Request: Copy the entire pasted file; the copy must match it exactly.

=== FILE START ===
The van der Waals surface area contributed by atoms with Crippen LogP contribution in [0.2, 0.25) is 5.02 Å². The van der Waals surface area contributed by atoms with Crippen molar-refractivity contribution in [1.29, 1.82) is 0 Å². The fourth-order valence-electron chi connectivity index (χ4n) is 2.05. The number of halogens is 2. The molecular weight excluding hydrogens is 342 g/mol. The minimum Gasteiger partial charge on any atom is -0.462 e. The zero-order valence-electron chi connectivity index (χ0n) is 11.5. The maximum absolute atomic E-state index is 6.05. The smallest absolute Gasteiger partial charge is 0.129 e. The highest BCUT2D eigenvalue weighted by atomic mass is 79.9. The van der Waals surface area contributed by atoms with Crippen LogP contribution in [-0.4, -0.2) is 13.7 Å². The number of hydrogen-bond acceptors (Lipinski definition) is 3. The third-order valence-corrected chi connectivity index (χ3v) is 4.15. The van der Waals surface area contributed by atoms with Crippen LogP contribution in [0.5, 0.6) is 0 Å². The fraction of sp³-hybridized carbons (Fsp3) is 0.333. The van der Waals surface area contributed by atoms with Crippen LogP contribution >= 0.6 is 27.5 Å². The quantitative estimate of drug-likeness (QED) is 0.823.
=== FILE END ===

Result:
The van der Waals surface area contributed by atoms with Crippen LogP contribution in [0.2, 0.25) is 5.02 Å². The van der Waals surface area contributed by atoms with Crippen molar-refractivity contribution in [1.29, 1.82) is 0 Å². The fourth-order valence-electron chi connectivity index (χ4n) is 2.05. The number of halogens is 2. The molecular weight excluding hydrogens is 342 g/mol. The minimum Gasteiger partial charge on any atom is -0.462 e. The zero-order valence-electron chi connectivity index (χ0n) is 11.5. The maximum absolute atomic E-state index is 6.05. The smallest absolute Gasteiger partial charge is 0.129 e. The highest BCUT2D eigenvalue weighted by atomic mass is 79.9. The van der Waals surface area contributed by atoms with Crippen LogP contribution in [-0.4, -0.2) is 13.7 Å². The number of hydrogen-bond acceptors (Lipinski definition) is 3. The third-order valence-corrected chi connectivity index (χ3v) is 4.15. The van der Waals surface area contributed by atoms with Crippen LogP contribution in [0.5, 0.6) is 0 Å². The fraction of sp³-hybridized carbons (Fsp3) is 0.333. The van der Waals surface area contributed by atoms with Crippen LogP contribution >= 0.6 is 27.5 Å². The quantitative estimate of drug-likeness (QED) is 0.823.